FMCGs shore up trade margins, consumer promotions ahead of festive season

Firms are also pushing bigger packs and offering more incentives if retailers display these products prominently in their stores.
A trip to the local supermarket is increasingly becoming a shopper's delight. Promotional activity across brands, notably in home and personal care, has gone up as firms strive to improve sales. This includes everything from price-offs and grammage increase to buy-one-get-one free schemes, combo packs et al.

At the same time, companies are also offering higher trade margins to retailers to push their products as churn levels increase. Data from market research agency Nielsen shows that retailers are prioritising their assortments to focus on mainly high-selling items.

Average number of categories stocked in August-September, says Nielsen, was down three per cent in traditional and modern trade versus the pre-Covid period of January-February as retailers attempted to reduce clutter levels on store shelves.

Categories that were impacted due to the destocking, say sector experts, was home and personal care, prompting companies to step up both consumer promotions as well as trade-level incentives.

Industry sources say that trade margins by companies have increased by around 3-5 per cent to retailers in categories such as soaps, detergents, shampoos, hair oils and conditioners. Firms are also pushing bigger packs and offering more incentives if retailers display these products prominently in their stores.

"Lubrication of trade channels becomes important when demand begins to fall," says Mohit Malhotra, chief executive officer, Dabur India. "There was a rebound in sales in June-July led by pent-up demand. However, this began to taper in August-September, compelling companies to look at trade as well as consumer-level promotions. I see this continuing for some time," he says.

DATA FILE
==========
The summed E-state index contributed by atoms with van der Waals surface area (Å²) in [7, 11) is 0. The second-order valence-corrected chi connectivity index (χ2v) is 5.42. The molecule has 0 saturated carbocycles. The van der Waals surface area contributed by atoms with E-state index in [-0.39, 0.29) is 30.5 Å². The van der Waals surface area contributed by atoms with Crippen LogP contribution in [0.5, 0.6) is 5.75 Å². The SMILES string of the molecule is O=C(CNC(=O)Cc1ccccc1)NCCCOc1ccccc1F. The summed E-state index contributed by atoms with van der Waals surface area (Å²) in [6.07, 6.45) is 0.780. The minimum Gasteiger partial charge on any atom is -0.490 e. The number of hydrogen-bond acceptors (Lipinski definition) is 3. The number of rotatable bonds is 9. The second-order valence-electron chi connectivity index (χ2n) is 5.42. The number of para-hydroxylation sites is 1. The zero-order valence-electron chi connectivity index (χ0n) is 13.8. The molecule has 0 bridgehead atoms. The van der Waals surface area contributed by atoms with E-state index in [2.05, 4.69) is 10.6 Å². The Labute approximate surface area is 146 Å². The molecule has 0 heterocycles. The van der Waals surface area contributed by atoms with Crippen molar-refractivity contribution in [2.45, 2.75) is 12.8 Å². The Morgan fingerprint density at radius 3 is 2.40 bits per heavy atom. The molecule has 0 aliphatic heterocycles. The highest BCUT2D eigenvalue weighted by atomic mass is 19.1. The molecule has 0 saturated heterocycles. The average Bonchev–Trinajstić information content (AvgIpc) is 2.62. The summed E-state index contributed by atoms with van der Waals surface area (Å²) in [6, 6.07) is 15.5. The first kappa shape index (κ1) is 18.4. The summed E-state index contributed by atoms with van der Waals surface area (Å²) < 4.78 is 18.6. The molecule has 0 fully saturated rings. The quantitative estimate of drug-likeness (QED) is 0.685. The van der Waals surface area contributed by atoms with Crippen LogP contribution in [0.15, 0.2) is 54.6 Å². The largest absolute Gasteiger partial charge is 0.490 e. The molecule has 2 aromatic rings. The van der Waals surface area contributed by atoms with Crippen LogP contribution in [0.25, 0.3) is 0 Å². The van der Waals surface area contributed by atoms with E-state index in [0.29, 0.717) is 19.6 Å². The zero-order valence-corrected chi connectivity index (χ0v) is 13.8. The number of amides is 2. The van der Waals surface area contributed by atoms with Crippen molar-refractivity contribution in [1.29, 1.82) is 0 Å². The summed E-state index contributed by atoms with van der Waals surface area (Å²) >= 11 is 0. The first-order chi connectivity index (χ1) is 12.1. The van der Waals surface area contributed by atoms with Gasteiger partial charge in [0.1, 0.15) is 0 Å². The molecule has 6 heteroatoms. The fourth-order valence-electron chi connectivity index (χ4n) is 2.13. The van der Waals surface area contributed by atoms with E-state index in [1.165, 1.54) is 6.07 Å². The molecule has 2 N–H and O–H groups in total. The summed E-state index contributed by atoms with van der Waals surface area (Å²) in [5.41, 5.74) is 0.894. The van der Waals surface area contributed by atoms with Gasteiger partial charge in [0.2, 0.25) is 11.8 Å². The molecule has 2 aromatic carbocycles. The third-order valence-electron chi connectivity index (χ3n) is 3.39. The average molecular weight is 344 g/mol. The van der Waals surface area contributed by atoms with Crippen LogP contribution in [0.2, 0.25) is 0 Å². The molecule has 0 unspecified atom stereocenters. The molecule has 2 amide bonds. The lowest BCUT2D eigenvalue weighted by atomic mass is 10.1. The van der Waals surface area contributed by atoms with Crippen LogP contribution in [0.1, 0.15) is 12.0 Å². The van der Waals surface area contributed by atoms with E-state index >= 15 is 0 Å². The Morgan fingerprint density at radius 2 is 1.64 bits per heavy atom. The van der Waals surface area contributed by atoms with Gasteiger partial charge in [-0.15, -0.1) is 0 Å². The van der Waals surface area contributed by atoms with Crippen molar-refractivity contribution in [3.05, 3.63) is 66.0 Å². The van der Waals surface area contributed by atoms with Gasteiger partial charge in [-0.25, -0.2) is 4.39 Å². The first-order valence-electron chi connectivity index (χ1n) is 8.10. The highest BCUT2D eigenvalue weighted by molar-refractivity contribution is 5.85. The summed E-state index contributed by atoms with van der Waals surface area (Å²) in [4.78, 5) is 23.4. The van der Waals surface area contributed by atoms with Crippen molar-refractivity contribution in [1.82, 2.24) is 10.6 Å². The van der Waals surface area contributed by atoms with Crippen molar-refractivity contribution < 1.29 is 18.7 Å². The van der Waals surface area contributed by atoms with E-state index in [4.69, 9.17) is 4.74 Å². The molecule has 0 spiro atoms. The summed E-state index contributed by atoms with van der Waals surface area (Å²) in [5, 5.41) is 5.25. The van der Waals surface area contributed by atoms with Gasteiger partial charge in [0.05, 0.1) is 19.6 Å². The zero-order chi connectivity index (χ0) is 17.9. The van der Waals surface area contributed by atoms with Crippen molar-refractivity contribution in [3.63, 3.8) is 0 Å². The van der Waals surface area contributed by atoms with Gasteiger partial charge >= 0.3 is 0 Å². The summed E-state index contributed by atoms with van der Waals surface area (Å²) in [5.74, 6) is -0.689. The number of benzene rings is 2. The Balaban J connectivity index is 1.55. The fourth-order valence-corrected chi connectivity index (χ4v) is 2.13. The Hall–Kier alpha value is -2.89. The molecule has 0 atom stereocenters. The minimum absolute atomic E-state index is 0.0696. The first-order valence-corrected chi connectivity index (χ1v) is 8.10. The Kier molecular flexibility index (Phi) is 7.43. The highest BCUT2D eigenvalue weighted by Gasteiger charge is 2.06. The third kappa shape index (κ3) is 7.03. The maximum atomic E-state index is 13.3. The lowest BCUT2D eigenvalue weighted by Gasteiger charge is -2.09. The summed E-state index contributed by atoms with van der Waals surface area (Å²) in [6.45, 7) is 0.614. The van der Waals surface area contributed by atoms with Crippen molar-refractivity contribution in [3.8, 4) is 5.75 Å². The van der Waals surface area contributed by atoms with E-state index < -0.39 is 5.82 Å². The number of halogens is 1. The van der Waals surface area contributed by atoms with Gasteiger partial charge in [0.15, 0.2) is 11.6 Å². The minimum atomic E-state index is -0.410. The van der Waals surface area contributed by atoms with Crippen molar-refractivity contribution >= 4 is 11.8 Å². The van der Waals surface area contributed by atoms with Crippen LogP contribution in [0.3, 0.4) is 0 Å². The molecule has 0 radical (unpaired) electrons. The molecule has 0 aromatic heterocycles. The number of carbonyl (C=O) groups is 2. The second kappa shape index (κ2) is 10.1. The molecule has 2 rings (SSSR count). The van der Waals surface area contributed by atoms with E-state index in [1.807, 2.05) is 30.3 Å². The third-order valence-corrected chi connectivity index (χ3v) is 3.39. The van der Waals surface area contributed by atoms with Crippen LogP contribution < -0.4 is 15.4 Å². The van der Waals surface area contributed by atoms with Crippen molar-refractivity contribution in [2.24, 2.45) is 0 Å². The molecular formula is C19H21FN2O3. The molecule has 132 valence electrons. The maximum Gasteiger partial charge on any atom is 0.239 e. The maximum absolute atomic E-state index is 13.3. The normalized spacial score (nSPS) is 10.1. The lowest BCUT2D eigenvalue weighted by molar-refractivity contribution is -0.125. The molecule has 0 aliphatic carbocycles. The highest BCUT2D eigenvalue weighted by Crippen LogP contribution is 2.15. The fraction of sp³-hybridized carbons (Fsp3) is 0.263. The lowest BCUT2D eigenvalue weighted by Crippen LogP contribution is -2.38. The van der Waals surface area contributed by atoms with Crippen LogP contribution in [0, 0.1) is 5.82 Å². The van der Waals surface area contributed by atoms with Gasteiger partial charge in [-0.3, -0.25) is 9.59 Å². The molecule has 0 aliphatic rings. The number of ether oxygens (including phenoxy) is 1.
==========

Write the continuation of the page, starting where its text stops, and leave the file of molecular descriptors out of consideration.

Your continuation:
Sumit Malhotra, director, Bajaj Consumer Care, says that with the festive season round the corner the propensity to spend will increase, some of which will be directed at stocking up on groceries.

"The idea of launching consumer promotions right now is also strategic," he says. "Companies will want to take advantage of the festive season mood by luring consumers with more offers and discounts on larger packs. The pandemic has also forced people to make fewer trips to supermarkets and groceries. An increase in promotional activity is aimed at pushing them to buy more whenever they shop," he says. 

Grocery retailer DMart has corroborated this trend, indicating that footfalls in August and September into its stores were lower than pre-Covid levels, though basket values were higher.

Nielsen has said that consumers remain mostly value seekers as they prioritise household expenditure amid salary cuts. Mass and popular price segments of FMCG products, for instance, showed an uptick in August, Nielsen said, versus pre-Covid levels.

In contrast, preference for premium and super-premium price points were coming down, it noted. Private label contribution in modern trade too was inching up in August, standing at 5.1 per cent value share, versus 3.5 per cent visible before the pandemic.

Abneesh Roy, executive vice president, research (institutional equities), Edelweiss, says that consumers are downtrading, forcing companies to give more value to them in the form of promotions and discounts. “Food got the tailwind from the lockdown and pandemic. So the promotional intensity is lower there. On the home and personal care front, the endeavour is to try and get consumers to loosen their purse strings a bit more, which is why the promotional intensity has increased,” he said.

Margins, he says, will not be impacted, since companies are tweaking ad spends to accommodate higher promotional activity.

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